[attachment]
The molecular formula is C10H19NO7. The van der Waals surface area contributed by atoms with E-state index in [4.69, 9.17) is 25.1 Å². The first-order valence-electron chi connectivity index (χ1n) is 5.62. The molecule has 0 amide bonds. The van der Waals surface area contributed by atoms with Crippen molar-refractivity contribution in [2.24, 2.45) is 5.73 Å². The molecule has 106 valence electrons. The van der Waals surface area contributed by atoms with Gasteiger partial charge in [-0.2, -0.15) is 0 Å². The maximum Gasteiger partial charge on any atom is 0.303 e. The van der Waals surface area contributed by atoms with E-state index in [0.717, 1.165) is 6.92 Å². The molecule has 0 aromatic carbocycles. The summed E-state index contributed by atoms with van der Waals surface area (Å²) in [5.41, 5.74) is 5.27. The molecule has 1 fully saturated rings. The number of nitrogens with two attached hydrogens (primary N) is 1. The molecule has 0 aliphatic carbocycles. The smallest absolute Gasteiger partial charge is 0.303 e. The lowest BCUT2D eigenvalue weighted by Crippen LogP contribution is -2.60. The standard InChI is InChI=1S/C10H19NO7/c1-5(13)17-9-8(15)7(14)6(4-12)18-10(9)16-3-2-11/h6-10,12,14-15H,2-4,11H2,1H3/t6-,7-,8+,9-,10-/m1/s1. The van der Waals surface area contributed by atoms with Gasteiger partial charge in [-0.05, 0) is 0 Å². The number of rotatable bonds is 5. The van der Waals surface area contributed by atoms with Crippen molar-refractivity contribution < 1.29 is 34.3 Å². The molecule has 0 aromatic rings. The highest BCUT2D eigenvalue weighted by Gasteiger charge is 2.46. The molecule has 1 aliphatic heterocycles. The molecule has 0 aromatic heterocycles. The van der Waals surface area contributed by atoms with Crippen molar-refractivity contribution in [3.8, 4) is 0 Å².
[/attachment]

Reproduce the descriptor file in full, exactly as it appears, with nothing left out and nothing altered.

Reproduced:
The molecular formula is C10H19NO7. The van der Waals surface area contributed by atoms with E-state index in [4.69, 9.17) is 25.1 Å². The first-order valence-electron chi connectivity index (χ1n) is 5.62. The molecule has 0 amide bonds. The van der Waals surface area contributed by atoms with Crippen molar-refractivity contribution in [2.24, 2.45) is 5.73 Å². The molecule has 106 valence electrons. The van der Waals surface area contributed by atoms with Gasteiger partial charge in [-0.2, -0.15) is 0 Å². The maximum Gasteiger partial charge on any atom is 0.303 e. The van der Waals surface area contributed by atoms with E-state index in [0.717, 1.165) is 6.92 Å². The molecule has 0 aromatic carbocycles. The summed E-state index contributed by atoms with van der Waals surface area (Å²) in [5.41, 5.74) is 5.27. The molecule has 1 fully saturated rings. The number of nitrogens with two attached hydrogens (primary N) is 1. The molecule has 0 aliphatic carbocycles. The smallest absolute Gasteiger partial charge is 0.303 e. The lowest BCUT2D eigenvalue weighted by Crippen LogP contribution is -2.60. The standard InChI is InChI=1S/C10H19NO7/c1-5(13)17-9-8(15)7(14)6(4-12)18-10(9)16-3-2-11/h6-10,12,14-15H,2-4,11H2,1H3/t6-,7-,8+,9-,10-/m1/s1. The van der Waals surface area contributed by atoms with Gasteiger partial charge in [-0.05, 0) is 0 Å². The number of rotatable bonds is 5. The van der Waals surface area contributed by atoms with Crippen molar-refractivity contribution < 1.29 is 34.3 Å². The molecule has 0 aromatic rings. The highest BCUT2D eigenvalue weighted by Gasteiger charge is 2.46. The molecule has 1 aliphatic heterocycles. The molecule has 0 aromatic heterocycles. The van der Waals surface area contributed by atoms with Crippen molar-refractivity contribution in [3.8, 4) is 0 Å².